LEGO Star Wars: Build Your Own Adventure [Review]

Last summer, British publisher DK added to its extensive collection of LEGO books with the Build Your Own Adventure series, starting with a pair of Ninjago and Friends themed adventures. This summer, the series continues with two new volumes that explore the themes of City and Star Wars.

LEGO Star Wars: Build Your Own Adventure is an 80-page hard cover book that comes with an exclusive 73 piece LEGO set and minifgure. It follows the exploits of Rebel pilot Zin Evalon as he journeys through familiar locations from the Star Wars universe, on a mission to recover a set of lost data cubes.

Following the established BYOA format, the book’s pictoral story is spread over several chapters, each covering a different location including Hoth, Tatooine, and Endor. The environments and vehicles in the story are illustrated using over 50 ‘inspirational’ LEGO models that were the work of fan builder (and Brothers Brick editor) Rod Gilles.

The book is also filled with a wealth of accompanying text (appropriate for reading ages 8 and up) so there is plenty here to engage your LEGO Star Wars loving youngsters. As well as covering the events of the story, many interesting details about characters and equipment are called out. But most significantly, the book offers a wealth of technical advice for recreating the models shown, including what parts to use and tips on building techniques employed by master fan builders like Rod. To help make sense of these guidelines, there is also a “Builder Talk” section explaining the language that builders use to describe various different kinds of LEGO bricks.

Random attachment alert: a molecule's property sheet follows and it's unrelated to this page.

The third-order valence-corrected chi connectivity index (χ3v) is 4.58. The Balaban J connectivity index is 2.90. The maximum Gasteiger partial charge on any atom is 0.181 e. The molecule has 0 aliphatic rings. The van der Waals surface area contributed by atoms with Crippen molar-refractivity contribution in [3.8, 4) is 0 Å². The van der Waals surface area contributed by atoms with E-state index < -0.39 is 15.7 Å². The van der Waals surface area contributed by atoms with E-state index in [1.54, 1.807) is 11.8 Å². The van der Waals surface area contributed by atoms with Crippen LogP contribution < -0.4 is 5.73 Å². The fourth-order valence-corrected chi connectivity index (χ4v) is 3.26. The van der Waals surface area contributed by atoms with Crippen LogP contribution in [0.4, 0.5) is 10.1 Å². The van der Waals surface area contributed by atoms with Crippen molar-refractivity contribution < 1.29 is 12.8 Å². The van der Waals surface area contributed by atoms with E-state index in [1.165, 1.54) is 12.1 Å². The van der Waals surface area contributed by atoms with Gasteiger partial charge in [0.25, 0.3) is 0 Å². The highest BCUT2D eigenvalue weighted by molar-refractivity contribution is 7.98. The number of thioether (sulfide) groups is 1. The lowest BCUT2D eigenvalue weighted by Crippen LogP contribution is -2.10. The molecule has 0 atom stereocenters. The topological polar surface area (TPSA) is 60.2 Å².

The book comes with a minifigure of the main character and all the bricks necessary to recreate the Y-wing Rebel ship that he uses to travel across the galaxy. The book contains instructions for building this ship (but not the inspirational models) and it’s fairly easy to put together. The design of the model is based on LEGO’s adorable Microfighter line, and this is the first appearance of a Y-wing in this format.

The inclusion of the ship and figure gives young readers a way to follow along with and play out the action of the story as they work through the book. The various inspirational models in the book are excellently designed, and are small and simple enough that most young Star Wars fans should be able to approximate them using bricks from their own collections, especially since all of the action takes place on worlds already covered pretty extensively by LEGO’s official lineup of Star Wars sets.

What I like about the BYOA series is the way visual storytelling, a matching toy, inspirational content and detailed guidelines combine to create a rich and appealing package that offers more than a simple one-dimensional or one-off reading experience. Every time the reader picks up this book, they can choose whether to simply enjoy the story, join in the action, study all the tiny details, recreate the scenes, or use this as a springboard for their imagination and build their own version of the Star Wars universe or take the story in a completely new direction. DK’s use of fan builders for this series of books is also a clever move, as it makes the experience feel more personal, and offers yet another kind of inspiration for its readers.

The BYOA series appears to be a replacement for DK’s long running Brickmaster series, and one improvement that I particularly like is that the box housing the LEGO bricks is now separate from the hard cover book (both are housed in a sturdy binder). With Brickmaster, the box was part of the front cover, making the book feel disposable and more awkward to handle. But the BYOA books feel like fully fledged DK books that their young owners will want to pull from the shelf over and over again.

LEGO Star Wars: Build Your Own Adventure is part comic book, part visual reference guide. The inclusion of an exclusive LEGO set makes the already modest price seem even more reasonable, and I think this would make a great gift for any LEGO loving, Star Wars loving, 8-11 year old (…or in other words, almost any 8-11 year old!).

Oh, and here’s one final tip for readers: Don’t throw away that box, it also doubles as a launch pad!

Last but not least, you can win your own copy of this book, signed by Rod himself, as part of this month’s giveaways from The Brothers Brick. Just click here to enter!